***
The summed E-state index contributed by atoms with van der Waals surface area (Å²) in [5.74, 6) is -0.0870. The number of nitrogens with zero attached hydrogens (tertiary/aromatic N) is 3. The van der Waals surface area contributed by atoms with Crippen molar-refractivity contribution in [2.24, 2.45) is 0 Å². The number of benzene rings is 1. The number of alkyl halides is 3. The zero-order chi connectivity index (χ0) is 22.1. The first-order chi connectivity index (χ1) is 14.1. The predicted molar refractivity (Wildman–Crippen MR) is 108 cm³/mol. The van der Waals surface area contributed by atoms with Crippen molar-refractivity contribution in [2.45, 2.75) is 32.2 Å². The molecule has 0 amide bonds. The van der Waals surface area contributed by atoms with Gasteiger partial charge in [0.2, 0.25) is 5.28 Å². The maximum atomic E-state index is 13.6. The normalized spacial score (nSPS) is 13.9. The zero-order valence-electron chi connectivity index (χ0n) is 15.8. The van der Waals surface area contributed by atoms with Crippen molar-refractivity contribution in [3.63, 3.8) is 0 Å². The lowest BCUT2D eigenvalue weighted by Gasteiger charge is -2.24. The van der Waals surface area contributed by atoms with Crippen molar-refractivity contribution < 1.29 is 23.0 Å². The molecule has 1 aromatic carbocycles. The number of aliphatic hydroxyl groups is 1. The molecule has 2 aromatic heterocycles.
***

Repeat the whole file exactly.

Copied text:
The summed E-state index contributed by atoms with van der Waals surface area (Å²) in [5.74, 6) is -0.0870. The number of nitrogens with zero attached hydrogens (tertiary/aromatic N) is 3. The van der Waals surface area contributed by atoms with Crippen molar-refractivity contribution in [2.24, 2.45) is 0 Å². The number of benzene rings is 1. The number of alkyl halides is 3. The zero-order chi connectivity index (χ0) is 22.1. The first-order chi connectivity index (χ1) is 14.1. The predicted molar refractivity (Wildman–Crippen MR) is 108 cm³/mol. The van der Waals surface area contributed by atoms with Crippen molar-refractivity contribution in [2.45, 2.75) is 32.2 Å². The molecule has 0 amide bonds. The van der Waals surface area contributed by atoms with Gasteiger partial charge in [0.2, 0.25) is 5.28 Å². The maximum atomic E-state index is 13.6. The normalized spacial score (nSPS) is 13.9. The zero-order valence-electron chi connectivity index (χ0n) is 15.8. The van der Waals surface area contributed by atoms with Crippen molar-refractivity contribution in [3.63, 3.8) is 0 Å². The lowest BCUT2D eigenvalue weighted by Gasteiger charge is -2.24. The van der Waals surface area contributed by atoms with Crippen molar-refractivity contribution < 1.29 is 23.0 Å². The molecule has 1 aromatic carbocycles. The number of aliphatic hydroxyl groups is 1. The molecule has 2 aromatic heterocycles.